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Old 09-29-03, 11:13 PM   #1 (permalink)
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Mold as a substrate.....

.... is exactly what you end up with when you use Aspen shavings in a humid environment.

My quest for the perfect substrate for my humidity lovers continues. This weeks stab in the dark: Sphagnum moss. Right now, I have our Columbian Rainbows on damp sphagnum, as well as the blue beauties. So far, it's got the humidity up to the point where it is consensing - which is great for the rainbows. Not so great for the beauties, even though they still seem to be content.

So far, I've decided NO on newspaper, and for cost reasons alone, even with my "dry" (or Dry-ER) snakes, Aspen is just getting too expensive. Paper towels thus far have done very well for the Kings, Corns, and Balls. Seems to be ok for them.

I've been unable to locate Cypress mulch anywhere.

What I wanted to know is, what are your experiences with sphagnum? Does it clean easily enough? Have you had problems with it getting TOO humid? But most especially, how well do you find it resists mold?
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Old 09-29-03, 11:41 PM   #2 (permalink)
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...

I wouldn't use it. Not while they still have newspaper presses up and running.
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Old 09-29-03, 11:50 PM   #3 (permalink)
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Sphagnum moss is infamous for hosting a microscopic and highly toxic mold, Aspergillus. It's a leading cause of aspergillosis pneumonia in snakes and turtles.

I like the ground coconut husk substrates such as Bed a Beast or Eco Earth. They are heat processed in order to dehydrate the fibers and that effectively denatures the proteins in them so they cannot support much if any mold growth.
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Old 09-30-03, 12:18 AM   #4 (permalink)
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I use the coconut husk for my humidity loving reptiles with great results. I honeslty cannot say I've had a problem with it before.

Here's a tip though - buy it at a greenhouse. It will look the same (be in a 'brick) but be under a different name. Usually it costs 1/2 to 1/3 the price than if you bought it in a pet store.
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Old 09-30-03, 01:24 AM   #5 (permalink)
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Sphagnum moss is also acidic. We need to get more cypress though, we're out of it.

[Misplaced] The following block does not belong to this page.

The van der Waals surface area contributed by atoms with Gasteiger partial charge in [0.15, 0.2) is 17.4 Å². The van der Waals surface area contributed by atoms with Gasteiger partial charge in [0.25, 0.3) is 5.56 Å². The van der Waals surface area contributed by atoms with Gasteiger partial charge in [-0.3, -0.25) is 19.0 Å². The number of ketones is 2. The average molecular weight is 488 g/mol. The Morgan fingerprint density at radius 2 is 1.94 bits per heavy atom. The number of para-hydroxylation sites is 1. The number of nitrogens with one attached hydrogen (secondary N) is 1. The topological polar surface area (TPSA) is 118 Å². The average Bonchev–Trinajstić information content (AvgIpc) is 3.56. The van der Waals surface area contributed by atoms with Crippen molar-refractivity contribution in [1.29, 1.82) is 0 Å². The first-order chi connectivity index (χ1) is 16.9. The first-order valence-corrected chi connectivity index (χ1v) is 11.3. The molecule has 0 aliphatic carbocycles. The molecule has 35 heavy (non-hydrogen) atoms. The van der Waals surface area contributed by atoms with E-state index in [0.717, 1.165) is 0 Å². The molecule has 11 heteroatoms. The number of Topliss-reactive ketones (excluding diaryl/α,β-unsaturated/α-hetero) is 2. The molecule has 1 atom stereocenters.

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Old 09-30-03, 12:22 PM   #6 (permalink)
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Well just out of curiousity..... I use out-door dirt for all of my varanids, it holds extreme amounts of humidity, and I dont have any native snakes near my immediate area.. Why not just use outdoor dirt for a snake, if you live in the city away from any wild snake populations?? I would assume it would be just as good for your snake as it is for my monitors... Everytime any moisture goes into it, the humidity stays at a perfect level... just a though.. Criticism welcomed as well, as iam trying to find a better substrate for all of my reptiles.... And of course, been toying with the idea of using outdoor soil.
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Old 09-30-03, 12:22 PM   #7 (permalink)
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Oh yeah, forgot to mention it doesnt mold at all.
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Old 09-30-03, 01:05 PM   #8 (permalink)
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Monitors tend to have more immune system protection from pathogens than snakes do, not surprising as they are more likely to eat carrion. Snakes are far more prone to respiratory infections from the bacteria and mold that soil harbors. Garters and a very few others do fine with soil but I wouldn't use it for most snakes.

Outdoors soil is exposed to wind, rain and sunlight that help to keep pathogens down to a reasonable population, once removed from those things it's tough to keep dirt clean enough for most captive herps.
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Old 09-30-03, 01:06 PM   #9 (permalink)
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Quote: